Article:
Virgin Galactic Closes Quarter With a Loss of US$56 Million


This Thursday (6), Michael Colglazier, CEO of Virgin Galactic, announced that the company will soon open the sale of tickets for the next trip undertaken by the company, which will cost from US$ 450,000 (R$ 2.4 million). , in direct conversion). In addition, he presented the financial results for the second quarter of 2021, with a million dollar loss.

Even generating US$571 million in revenue (R$2.9 billion), Virgin Galactic had a loss of US$56 million (US$293.8 million), a result a little worse than in the first quarter, when it lost of US$55.9 million (R$293.2 million). Still, after yesterday’s announcement, the company’s shares gained 5%.

As for future plans, Colglazier promised during the conference: “We have a significant range of product offerings to address the different ways in which people will want to share private astronaut flights.”

Priority list

On July 11, Virgin Galactic founder Richard Branson had announced two more tours after the company performed the first crew, in which he was present. Speaking of the next, expectations point to shipment in September at the America Spaceport, a commercial base located in the state of New Mexico, United States. Furthermore, whoever participates will have members of the Italian Air Force as colleagues.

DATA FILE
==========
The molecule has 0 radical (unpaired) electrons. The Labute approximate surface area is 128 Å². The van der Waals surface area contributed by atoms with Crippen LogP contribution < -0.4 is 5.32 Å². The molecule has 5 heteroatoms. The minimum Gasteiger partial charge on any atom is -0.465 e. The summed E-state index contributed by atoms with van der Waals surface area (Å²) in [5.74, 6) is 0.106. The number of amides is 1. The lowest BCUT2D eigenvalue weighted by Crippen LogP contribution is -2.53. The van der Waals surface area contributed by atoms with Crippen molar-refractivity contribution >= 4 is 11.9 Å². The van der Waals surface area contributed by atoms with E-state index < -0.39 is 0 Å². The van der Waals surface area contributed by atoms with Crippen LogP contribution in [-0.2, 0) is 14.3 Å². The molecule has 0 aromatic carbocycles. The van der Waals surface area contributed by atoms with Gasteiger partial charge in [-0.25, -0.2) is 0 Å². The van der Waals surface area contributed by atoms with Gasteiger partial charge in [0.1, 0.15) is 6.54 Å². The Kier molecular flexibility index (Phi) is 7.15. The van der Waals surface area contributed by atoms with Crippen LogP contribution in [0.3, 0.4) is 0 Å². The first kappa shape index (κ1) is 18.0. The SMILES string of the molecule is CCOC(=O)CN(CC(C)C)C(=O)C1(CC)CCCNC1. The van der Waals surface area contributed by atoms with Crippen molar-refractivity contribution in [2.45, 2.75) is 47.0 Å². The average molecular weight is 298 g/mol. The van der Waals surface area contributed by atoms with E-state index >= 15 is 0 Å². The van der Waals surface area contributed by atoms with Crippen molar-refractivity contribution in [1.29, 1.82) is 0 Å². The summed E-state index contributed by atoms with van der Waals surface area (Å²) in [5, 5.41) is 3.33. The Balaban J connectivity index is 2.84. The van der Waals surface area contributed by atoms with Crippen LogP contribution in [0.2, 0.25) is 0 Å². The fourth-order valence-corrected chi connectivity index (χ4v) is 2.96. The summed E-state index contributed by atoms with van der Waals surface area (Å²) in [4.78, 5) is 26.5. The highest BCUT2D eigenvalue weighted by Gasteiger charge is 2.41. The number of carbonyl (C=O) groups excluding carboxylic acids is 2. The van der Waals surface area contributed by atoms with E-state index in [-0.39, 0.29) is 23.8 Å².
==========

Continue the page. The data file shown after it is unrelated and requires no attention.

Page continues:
Dubbed the Unity 23 flight, this will be the last before a break until 2022, dedicated to technological improvements. After that will come Unity 24, in which George Whitesides, former CEO of Virgin Galactic, will join four experts and, of course, other adventurers able to pay for the experience. So, already in Unity 25, fully commercial operations should start (third quarter of next year).

Tests such as those that took place and will take place before the official launch of its services represent the final stages of the development of vehicles used for space tourism by the company. On the VSS Unity spacecraft, up to four people can launch into space, along with two pilots, even if it holds up to eight people.

In any case, it will take time for the “common public” to have access to the trips, since, for now, a list of priorities determines where those who want to apply for the adventures will stay. Those responsible for upfront investments are at the top of it.


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